Jane Winters: Too much information? - Negotiating the archives of the Web, 17 October 2017, 13:00 – 14:30 (K2084, Building K, Växjö)

Jane Winters, Professor of Digital Humanities at the Institute of Historical Research, School of Advanced Study, University of London will give a talk within the emerging field of Digital Humanities (DH) that is a part of the DH Seminars series hosted by the University's DH Initiative aimed at providing a forum for relevant DH discussions in the region and beyond.

About lecturer:

Jane Winters is responsible for developing digital humanities at the School of Advanced Study. She has led or co-directed a range of digital projects, including most recently Big UK Domain Data for the Arts and Humanities; Digging into Linked Parliamentary Metadata; Traces through Time: Prosopography in Practice across Big Data; the Thesaurus of British and Irish History as SKOS; and Born Digital Big Data and Approaches for History and the Humanities. She is a Fellow of the Royal Historical Society, and a member of RESAW (Research Infrastructure for the Study of the Archived Web), the Academic Steering & Advocacy Committee of the Open Library of Humanities, the UK Medical Heritage Library Academic Advisory Group, the Advisory Board of the Digital Preservation Coalition, the Advisory Board of the European Holocaust Research Infrastructure, the Advisory Board of the Academic Book of the Future project, and the Advisory Board of the E-Ark project. Her research interests include digital history, web archives, big data for humanities research, peer review in the digital environment, text editing, the use of social media in an academic context, e-repositories, and open access publishing.

Abstract: 

For historians, and researchers in many other humanities disciplines, web archives remain a largely unknown, and certainly underused, primary source. Even within digital humanities, web archives as a focus for analysis have remained on the fringes. It is, however, increasingly hard to imagine how you might study the history of the developed world in the late 20th and early 21st century without turning to the archived web. Web archives are the big data that it will be impossible for historians to ignore, but they pose a formidable set of challenges, ranging from the technical to the legal, and all points in between. The novelty of these challenges is sometimes overstated, but the scale and heterogeneity of web archives can seem overwhelming. This presentation will discuss the difficulties of working with the archived web, using the .uk domain as a case study. There is no single archive of the UK’s historical web, rather there are many archives, which overlap and diverge in multiple and largely unknown ways. The British Library alone has three separate collections of web archives: data purchased from the Internet Archive for the period from 1996 to April 2013, which is fully searchable; material crawled from the web since April 2013 in accordance with legal deposit legislation, to which there is only limited on-site access; and the open, but selective UK Web Archive. Defining the relationships between the multiple archives of UK web space will be essential for our understanding of the possible shape(s) of a national web sphere, and is a necessary first step to more sophisticated quantitative and qualitative analysis. The presentation will conclude by considering the extraordinary richness of web archives for humanities research, and why we should take the time, and make the effort, to understand how they are constructed and what they contain.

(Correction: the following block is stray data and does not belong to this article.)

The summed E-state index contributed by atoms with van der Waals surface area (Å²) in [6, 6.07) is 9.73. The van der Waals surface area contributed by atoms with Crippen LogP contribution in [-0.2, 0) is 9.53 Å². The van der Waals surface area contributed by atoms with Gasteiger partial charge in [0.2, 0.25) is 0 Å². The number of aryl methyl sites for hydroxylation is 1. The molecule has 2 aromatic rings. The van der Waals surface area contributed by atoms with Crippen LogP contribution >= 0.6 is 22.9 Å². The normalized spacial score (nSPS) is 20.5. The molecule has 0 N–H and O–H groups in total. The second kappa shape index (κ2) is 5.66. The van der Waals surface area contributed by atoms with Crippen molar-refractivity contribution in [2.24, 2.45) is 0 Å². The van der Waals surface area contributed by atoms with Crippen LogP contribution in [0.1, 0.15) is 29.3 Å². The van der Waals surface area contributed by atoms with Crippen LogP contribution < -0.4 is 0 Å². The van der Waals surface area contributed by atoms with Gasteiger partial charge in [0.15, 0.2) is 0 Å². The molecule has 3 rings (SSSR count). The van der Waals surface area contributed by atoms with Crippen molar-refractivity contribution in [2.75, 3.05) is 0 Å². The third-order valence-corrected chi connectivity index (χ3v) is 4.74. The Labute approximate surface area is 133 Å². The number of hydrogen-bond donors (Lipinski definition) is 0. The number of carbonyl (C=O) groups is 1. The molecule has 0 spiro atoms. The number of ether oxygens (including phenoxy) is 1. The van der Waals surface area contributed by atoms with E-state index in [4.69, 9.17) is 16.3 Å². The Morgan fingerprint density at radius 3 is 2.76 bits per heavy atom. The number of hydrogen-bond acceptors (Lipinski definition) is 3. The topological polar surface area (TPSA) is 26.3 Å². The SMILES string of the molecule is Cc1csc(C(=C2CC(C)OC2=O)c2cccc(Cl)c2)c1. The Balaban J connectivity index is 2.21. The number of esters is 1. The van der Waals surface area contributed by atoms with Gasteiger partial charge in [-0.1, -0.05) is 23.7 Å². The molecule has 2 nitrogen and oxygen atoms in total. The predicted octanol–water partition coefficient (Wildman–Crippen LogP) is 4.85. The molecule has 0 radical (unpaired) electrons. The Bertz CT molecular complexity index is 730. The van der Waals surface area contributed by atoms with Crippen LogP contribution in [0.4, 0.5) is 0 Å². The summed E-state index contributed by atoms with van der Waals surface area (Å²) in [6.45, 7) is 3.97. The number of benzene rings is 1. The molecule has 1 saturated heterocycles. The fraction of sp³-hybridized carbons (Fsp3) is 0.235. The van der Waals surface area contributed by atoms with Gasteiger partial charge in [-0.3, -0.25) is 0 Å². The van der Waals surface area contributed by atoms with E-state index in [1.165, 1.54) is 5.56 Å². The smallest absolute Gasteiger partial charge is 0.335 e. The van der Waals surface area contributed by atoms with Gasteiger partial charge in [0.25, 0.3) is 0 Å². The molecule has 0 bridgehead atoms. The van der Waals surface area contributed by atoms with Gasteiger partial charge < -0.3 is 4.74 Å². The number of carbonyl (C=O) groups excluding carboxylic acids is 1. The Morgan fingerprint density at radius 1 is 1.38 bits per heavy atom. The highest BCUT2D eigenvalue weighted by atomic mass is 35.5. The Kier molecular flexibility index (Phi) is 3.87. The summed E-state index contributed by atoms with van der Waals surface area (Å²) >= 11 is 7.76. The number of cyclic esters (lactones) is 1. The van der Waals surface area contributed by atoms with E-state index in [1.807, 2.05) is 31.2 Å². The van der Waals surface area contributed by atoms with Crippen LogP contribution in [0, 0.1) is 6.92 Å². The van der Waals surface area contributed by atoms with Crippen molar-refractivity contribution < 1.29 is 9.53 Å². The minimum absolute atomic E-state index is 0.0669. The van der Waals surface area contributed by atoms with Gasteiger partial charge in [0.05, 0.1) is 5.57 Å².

The Digital Humanities (DH) Seminar series is aimed at providing a forum for relevant DH discussion in the region and beyond, inspiring collaboration with wider audiences about the emerging field of DH field and University’s DH Initiative, thus both strengthening the DH Initiative’s established network, as well as creating a space for collaboration between universities and cross-sectoral partners at national and international levels.

The Seminars are open to everyone, but please register by sending an email to dh_AT_lnu.se.

Seminars are streamed through Adobe Connect at the following link, https://connect.sunet.se/dhseminars/.

Please find more information at https://lnu.se/en/research/searchresearch/digital-humanities/dh-seminars/.

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